Modeling risk assessment for breast cancer in symptomatic women: a Saudi Arabian study
Received 5 October 2018
Accepted for publication 1 January 2019
Published 4 February 2019 Volume 2019:11 Pages 1125—1132
Checked for plagiarism Yes
Review by Single-blind
Peer reviewer comments 3
Editor who approved publication: Dr Kenan Onel
Anwar E Ahmed,1,2 Donna K McClish,3 Thamer Alghamdi,4 Abdulmajeed Alshehri,4 Yasser Aljahdali,4 Khalid Aburayah,4 Abdulrahman Almaymoni,4 Monirah Albaijan,1 Hamdan Al-Jahdali,1,4–6 Abdul Rahman Jazieh4–6
1King Abdullah International Medical Research Center (KAIMRC), Riyadh, Saudi Arabia; 2College of Public Health and Health Informatics, King Saud Bin Abdulaziz University for Health Sciences, Riyadh, Saudi Arabia; 3Department of Biostatistics, School of Medicine, Virginia Commonwealth University, Richmond, VA, USA; 4College of Medicine, King Saud Bin Abdulaziz University for Health Sciences, Riyadh, Saudi Arabia; 5King Abdulaziz Medical City, Riyadh, Saudi Arabia; 6Ministry of the National Guard - Health Affairs, Riyadh, Saudi Arabia
Background: Despite the continuing increase in the breast cancer incidence rate among Saudi Arabian women, no breast cancer risk-prediction model is available in this population. The aim of this research was to develop a risk-assessment tool to distinguish between high risk and low risk of breast cancer in a sample of Saudi women who were screened for breast cancer.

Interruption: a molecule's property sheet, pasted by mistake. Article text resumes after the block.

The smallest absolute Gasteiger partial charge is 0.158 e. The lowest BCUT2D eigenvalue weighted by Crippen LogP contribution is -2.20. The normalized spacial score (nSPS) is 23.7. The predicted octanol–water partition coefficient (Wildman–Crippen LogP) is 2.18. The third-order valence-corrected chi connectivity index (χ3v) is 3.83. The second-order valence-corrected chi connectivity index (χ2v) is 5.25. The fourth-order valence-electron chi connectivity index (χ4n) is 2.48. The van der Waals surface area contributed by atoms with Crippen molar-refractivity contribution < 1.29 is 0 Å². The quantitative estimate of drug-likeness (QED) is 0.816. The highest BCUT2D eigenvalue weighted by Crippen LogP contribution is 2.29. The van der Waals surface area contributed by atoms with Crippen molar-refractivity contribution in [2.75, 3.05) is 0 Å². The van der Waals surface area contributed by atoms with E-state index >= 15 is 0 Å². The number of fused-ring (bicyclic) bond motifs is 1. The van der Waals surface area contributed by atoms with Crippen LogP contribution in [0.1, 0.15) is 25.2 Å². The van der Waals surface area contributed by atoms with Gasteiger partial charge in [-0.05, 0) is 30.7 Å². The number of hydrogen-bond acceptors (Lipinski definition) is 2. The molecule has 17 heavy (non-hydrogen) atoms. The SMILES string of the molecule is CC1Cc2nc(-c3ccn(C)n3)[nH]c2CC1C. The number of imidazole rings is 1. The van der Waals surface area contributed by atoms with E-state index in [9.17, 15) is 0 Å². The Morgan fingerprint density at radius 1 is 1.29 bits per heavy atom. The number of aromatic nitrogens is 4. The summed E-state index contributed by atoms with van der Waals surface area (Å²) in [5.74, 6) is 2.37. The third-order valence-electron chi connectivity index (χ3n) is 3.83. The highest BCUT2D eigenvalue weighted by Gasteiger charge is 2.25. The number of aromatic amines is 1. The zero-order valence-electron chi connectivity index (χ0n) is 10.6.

Methods: A retrospective chart review was conducted on symptomatic women who underwent breast mass biopsies between September 8, 2015 and November 8, 2017 at King Abdulaziz Medical City, Riyadh, Saudi Arabia.
Results: A total of 404 (63.8%) malignant breast biopsies and 229 (36.2%) benign breast biopsies were analyzed. Women ≥40 years old (aOR: 6.202, CI 3.497–11.001, P=0.001), hormone-replacement therapy (aOR 24.365, 95% CI 8.606–68.987, P=0.001), postmenopausal (aOR 3.058, 95% CI 1.861–5.024, P=0.001), and with a family history of breast cancer (aOR 2.307, 95% CI 1.142–4.658, P=0.020) were independently associated with an increased risk of breast cancer. This model showed an acceptable fit and had area under the receiver-operating characteristic curve of 0.877 (95% CI 0.851–0.903), with optimism-corrected area under the curve of 0.865.
Conclusion: The prediction model developed in this study has a high ability in predicting increased breast cancer risk in our facility. Combining information on age, use of hormone therapy, postmenopausal status, and family history of breast cancer improved the degree of discriminatory accuracy of breast cancer prediction. Our risk model may assist in initiating population-screening programs and prompt clinical decision making to manage cases and prevent unfavorable outcomes.
Keywords: breast cancer management, risk assessment, modeling, patient stratification, predictive tool
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